A canvas painting representing the Holy Virgin with Child, the infant Jesus is depicted looking towards the viewer, while the Virgin has a serene gaze, as if in contemplation, looking slightly away from the viewer. The painting has now been restored by Amy Sciberras, Din l-Art Ħelwa’s resident conservator and is exhibited at the Church of Our Lady of Victory in Valletta.

After Restoration



Fra Wolfgang Philippus von Guttenberg (1647-1733) whose coat of arms of is depicted beneath the Holy Virgin and Child is most probably the donor of the painting which was executed between the late 17th century and early 18th century. It is a copy after Carlo Maratta (1625-1713) of the original painting found at the Pinacoteca Vaticana.

Fra Wolfgang Philippus von Guttenberg was Bailiff of Brandenburg and a notable dignitary of the Order of St. John who lived in Malta for sixty-three years and contributed to several landmarks in Malta.[1] In fact, a small mezzo-busto portrait of this great benefactor of the order, still hangs within the sacristy of Our Lady of Victory Church, over its dedicatory plaque.

State of Conservation

The painting of the Holy Virgin and Child was in a very poor condition and examinations revealed that it was also subjected to amateurish forms of restoration.

Before restoration-raking light

Preliminary analysis using non-invasive techniques such as raking light, ultraviolet florescence and infra-red reflectography,[1] helped in gaining a better understanding of the manufacturing technique and state of conservation.

Raking details

The strainer, onto which the oil-painted canvas was stretched, was structurally unstable, exhibiting open joints and fractures. Insect flight holes in the strainer indicated that this had also suffered from insect attack, whilst dust accumulation filled the space between the strainer support and the stretched canvas, causing some deformations along the lower area of the painting. Further deformations  of the canvas corresponded to the side members of the strainer and to the lower open joint of the strainer at right hand corner.

The canvas was slack and thus not well stretched on its strainer frame, whilst the tacking margins of the canvas support were narrow and deteriorated. In fact the deteriorated tacking margins were contributing to the slacking canvas and hence exhibiting deformations.

Lacunae in the canvas

A duct tape patch was found attached to the central area of the upper half of the verso of the canvas and corresponded to a relatively large lacuna in the canvas support concealed by a very rough infill. Other two textile patches corresponded to a stuccoed tear and to stuccoed losses of the canvas support.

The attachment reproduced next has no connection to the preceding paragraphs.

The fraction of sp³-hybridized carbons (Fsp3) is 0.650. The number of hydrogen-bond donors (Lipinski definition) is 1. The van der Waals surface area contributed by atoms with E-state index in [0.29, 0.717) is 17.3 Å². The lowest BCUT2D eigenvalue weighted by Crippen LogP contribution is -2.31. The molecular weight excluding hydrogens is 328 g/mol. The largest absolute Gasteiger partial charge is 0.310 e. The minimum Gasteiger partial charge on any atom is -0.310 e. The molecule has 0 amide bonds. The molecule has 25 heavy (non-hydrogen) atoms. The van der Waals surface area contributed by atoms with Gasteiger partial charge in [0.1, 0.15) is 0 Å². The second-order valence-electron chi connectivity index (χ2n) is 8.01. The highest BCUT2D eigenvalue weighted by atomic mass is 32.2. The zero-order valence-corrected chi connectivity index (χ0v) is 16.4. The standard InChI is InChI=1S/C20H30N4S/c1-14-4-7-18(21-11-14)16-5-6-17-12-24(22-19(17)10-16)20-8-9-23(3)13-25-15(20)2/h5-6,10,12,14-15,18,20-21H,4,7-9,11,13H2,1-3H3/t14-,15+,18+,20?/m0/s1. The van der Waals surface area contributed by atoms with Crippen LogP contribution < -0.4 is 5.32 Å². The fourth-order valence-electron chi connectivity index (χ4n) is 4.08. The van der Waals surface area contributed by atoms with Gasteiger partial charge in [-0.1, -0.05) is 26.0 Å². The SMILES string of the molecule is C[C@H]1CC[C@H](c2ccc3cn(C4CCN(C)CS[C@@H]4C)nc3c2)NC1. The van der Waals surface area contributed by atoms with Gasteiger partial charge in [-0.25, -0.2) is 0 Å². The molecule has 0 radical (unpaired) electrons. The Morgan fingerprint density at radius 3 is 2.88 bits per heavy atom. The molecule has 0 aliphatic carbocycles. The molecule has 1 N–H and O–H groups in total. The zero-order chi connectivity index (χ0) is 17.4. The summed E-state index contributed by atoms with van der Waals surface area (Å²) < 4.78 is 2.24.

With regard to the ground and paint layers, these exhibited various signs of deterioration including lacunae, craquelure, cupping, lifted paint, retouched infills and flaking paint. Cupping and liftings of the paint layer also indicated lack of adhesion between the various strata constituting the painting i.e. betweenthe paint layer, ground layer/s and canvas support.


Various retouchings which were barely visible to the naked eye, were very evident (seen as dark patches) under ultraviolet flourescence.

Conservation-Restoration Treatments

The canvas painting was dismantled from its strainer and dust, grime and encrustations were cleaned off the canvas’ verso.

The duct tape patch covering the roughly stuccoed lacuna in the canvas support as well as  the textile patches were removed. Exposed old infills were mechanically removed as well. During this treatment, old stucco was found covering some areas of the original paint layer and was hence removed, thus uncovering more of the original background.

Furthermore, subsequent to this treatment, liftings and cupping of the paint layer were improved by the application of moisture, heat and pressure. This helped not only in improving the surface of the paint layer, including deformations, but also in reinstating adhesion to the lifted paint.

Losses of the canvas support, including those which were infilled with gesso, were inlayed using a linen canvas having the same thickness of that of the original. Losses in the canvas should always be inlayed using a canvas as similar as possible to the original.

Fixing inlays

Even though lacunae were inlayed and the surface was improved, however due to the original canvas being fairly oxidised, weak, rigid and having deteriorated tacking margins as well as exhibiting lack of adhesion between the various strata, relining was considered to be the best option. Relining involves the attachment of a new canvas support, to the verso of the original deteriorated canvas, using a suitable adhesive in order to reinforce the original support as well as improve the adhesion between the preparatory / paint layers and the original canvas.

Once the painting was relined, the next step was that of restretching it. Since its original strainer was too deteriorated to be used again, a new auxiliary support i.e. a stretcher frame, was manufactured.

At this point, the paint and preparatory layers were well adhered to each other and to the canvas support. Thus it was safe to proceed with cleaning of the oxidised varnish layer which was obscuring the the paint layer.

Cleaning of varnish II

Lacunae in the paint layer were then infilled using gesso. These were levelled and textured, imitating the painting’s surface.

An intermediate layer of varnish was subsequently applied to the paint surface and major infills were integrated using the tratteggio spezzato technique and reversible varnish colours.

Pictorial integration

Finally, a thin, synthetic and reversible protective coating of varnish was applied


[1]Infra-red reflectography is a non-invasive technique which gives the possibility of revealing various information, including underdrawings and pentimentiin paintings.